**DMB** writes: Passive linear devices,
like resistors, inductors and capacitors, are conservative, both in modeling
and operation. Non-linear devices, like diodes, can, if engineered in the
proper context, produce a net power energy gain in a circuit.

We have one such
circuit engineered which clearly produces a net power gain of (minimum 235%).
The input power had large spikes, so we added a pi-filter, and that seemed to
clean things up in a second modeling. You are welcome to modify and work with
your own copies of the publicly available circuits on CircuitLab, or to rebuild
them in PSpice. Extensive discussion and rationale for their operation is
found, along with the circuits themselves, at the following links:

Over-unity "Proto-Circuit" - Inductor Resistances
Included - CircuitLab

Over-unity "Proto-Circuit" with Input Power
Smoothing Added - CircuitLab

Cheers.

DMB

Also please see, and
perhaps help with, the following circuit:

Over-unity "Proto-Circuit" with more realistic
Capacitor sizes and different Power Compensation - CircuitLab

Thanks,

DMB

………..

Working on automated power averaging for the three circuits listed earlier.
Here's what I have:

Over-unity "Proto-Circuit" with Inductor
Resistances, and Power Averaging - CircuitLab

Over-unity Circuit - with Power Filtration, realistic
Capacitors, and Power Averaging - CircuitLab

Over-unity Circuit with Filtration, Compensation, and Power
Averaging - CircuitLab

The last one may not be over-unity, as it has a
good deal more inductor resistance, and is structured differently. I would
appreciate any comments on flaws in my power averaging schema….

……………..

**Proof of Concept
Over-Unity Circuit easily analyzable in CircuitLab Simulator**

In order to avoid
distraction from the primary value as a Proof of Concept circuit, we have taken
down all circuits but the first listed; it has power spikes, but those can be
handled in time, and perhaps by others. Thanks….

**Measure twice, cut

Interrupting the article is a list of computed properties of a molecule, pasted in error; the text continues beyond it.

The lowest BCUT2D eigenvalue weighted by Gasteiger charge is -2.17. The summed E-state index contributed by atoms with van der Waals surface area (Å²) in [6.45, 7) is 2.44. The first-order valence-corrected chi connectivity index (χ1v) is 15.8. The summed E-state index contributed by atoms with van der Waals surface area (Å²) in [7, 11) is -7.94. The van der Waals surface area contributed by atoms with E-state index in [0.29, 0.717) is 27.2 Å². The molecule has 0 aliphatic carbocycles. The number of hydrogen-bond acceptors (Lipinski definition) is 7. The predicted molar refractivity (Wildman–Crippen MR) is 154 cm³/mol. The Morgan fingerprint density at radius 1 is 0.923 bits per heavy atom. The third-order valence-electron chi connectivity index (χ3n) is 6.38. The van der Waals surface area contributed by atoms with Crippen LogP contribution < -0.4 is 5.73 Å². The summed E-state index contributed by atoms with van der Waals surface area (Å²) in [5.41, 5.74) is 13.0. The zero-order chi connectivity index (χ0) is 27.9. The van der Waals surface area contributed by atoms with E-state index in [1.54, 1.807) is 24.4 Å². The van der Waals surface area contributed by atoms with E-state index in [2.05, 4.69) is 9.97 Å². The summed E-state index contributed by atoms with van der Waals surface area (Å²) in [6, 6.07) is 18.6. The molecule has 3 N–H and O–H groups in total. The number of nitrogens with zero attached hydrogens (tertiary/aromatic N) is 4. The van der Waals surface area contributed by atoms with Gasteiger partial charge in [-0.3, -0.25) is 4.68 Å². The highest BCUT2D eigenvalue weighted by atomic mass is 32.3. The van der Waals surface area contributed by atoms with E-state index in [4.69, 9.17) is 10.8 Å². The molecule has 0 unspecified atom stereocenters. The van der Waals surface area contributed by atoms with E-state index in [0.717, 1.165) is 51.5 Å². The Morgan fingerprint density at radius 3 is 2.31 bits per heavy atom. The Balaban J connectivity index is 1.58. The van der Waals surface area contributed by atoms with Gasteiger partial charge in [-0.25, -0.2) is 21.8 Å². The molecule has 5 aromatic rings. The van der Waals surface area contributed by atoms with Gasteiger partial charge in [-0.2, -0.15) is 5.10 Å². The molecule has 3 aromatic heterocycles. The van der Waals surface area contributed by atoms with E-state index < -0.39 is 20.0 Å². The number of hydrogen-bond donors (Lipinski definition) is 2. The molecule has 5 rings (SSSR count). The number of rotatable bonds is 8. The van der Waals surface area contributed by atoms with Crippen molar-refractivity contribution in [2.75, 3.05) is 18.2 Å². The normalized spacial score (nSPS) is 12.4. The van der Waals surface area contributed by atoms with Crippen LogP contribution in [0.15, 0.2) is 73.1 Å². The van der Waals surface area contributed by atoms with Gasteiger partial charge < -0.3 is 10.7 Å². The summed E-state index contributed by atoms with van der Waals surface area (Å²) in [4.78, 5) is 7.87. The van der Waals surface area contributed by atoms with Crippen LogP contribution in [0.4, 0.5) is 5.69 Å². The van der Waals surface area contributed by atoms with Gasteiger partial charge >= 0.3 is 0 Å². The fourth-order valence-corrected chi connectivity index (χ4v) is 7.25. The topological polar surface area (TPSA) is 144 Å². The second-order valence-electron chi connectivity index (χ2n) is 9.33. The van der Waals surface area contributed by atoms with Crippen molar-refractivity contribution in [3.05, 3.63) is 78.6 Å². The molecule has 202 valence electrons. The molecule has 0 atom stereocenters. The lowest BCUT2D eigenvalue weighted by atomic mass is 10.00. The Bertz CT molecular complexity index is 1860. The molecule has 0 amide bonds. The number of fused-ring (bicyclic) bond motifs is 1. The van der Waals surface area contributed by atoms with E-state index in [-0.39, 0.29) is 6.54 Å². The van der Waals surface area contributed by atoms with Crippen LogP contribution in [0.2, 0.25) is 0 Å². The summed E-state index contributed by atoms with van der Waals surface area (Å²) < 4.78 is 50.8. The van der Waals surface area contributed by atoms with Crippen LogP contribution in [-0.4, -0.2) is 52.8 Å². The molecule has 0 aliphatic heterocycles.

once...**

I made an error, and now
checking a second time it seems the over-unity percentage was only around 130%.
Still significant as Proof of Concept….

**Voyage of Discovery,
not Invention...**

Over-unity "Proto-Circuit"
- Inductor Resistances Included - CircuitLab [www.zpenergy.com]

We recently
simplified this circuit when we found one of the "legs" in the
original was carrying no current at all under simulation. We also were playing
around with the original so much after submitting our original news story that
it was hard to "draw a bead" on where we were, or where we were
headed.

The end result of our
journeys is incredibly simple, but still simulates as over-unity. So simple in
fact, that our work hardly qualifies as invention, and is more in the category
of discovery... discovery of a hidden over-unity property of the simplest of
loaded series RLC resonant tank circuits.

Even with Inductor
Resistance included, this over-unity proto-circuit (see above link), at least
as it simulates in CircuitLab, boasts a substantial (near 150%) Coefficient of
Performance (COP). COP may normalized some if standardized components with
approximate, rounded-off values are used. However, if optimal performance is
still desired, variable inductors may be included such that resonance may be
"tuned" to the ideal. The best we had with "perfect"
resonance, and inductor resistances included, was around 150% COP, using
conservative approximations. If in doubt, you are welcome to simulate the
circuit yourself, and perform the relatively easy "eyeball"
integration of the power-in (Pin) curve to calculate your own figure for COP.

The integration
consists primarily of summing the area of triangle-shaped "spikes"
which approximate the power curve, separated by large zero areas along the time
axis, then dividing by the period of the 60Hz root waveform.

Again, as is, the
power input includes momentary power spikes. Conditioning stages need to be
added to the input, without affecting over-unity performance.

This work-in-progress
is the ideal "proto-circuit" of circuits based on it that use more
comprehensive (and realistic) models for inductors, capacitors and diodes, and
voltage sources, as well as input power conditioning stages.

Linear components are
"conservative," and as has been thought, can't seem to generate power
of themselves, but non-linear components, however, are potentially
"non-conservative," and if engineered in the proper context, can
produce a net power gain in the output.

This circuit is based
on the nonlinearity of the diode (D) creating "phantom" voltage or
current sources comprised of Fourier series harmonics of a half-wave rectified
sine-wave voltage. LC filtering seems to partially block the fundamental
harmonic currents from fully manifesting in the load. Further "full"
resonance of a different (double) frequency paves the way for 2nd harmonic
currents originating in diode (D) to reach the load near completely unimpeded.

This
"proto-circuit" is a Proof of Concept circuit to justify more
research and, potentially, real world implementation. Home-scale units in the
10kW range could be developed for inverter and grid inter-tie connection, and
the concept could also likely be scaled-up for large-scale generation on the
order of Megawatts.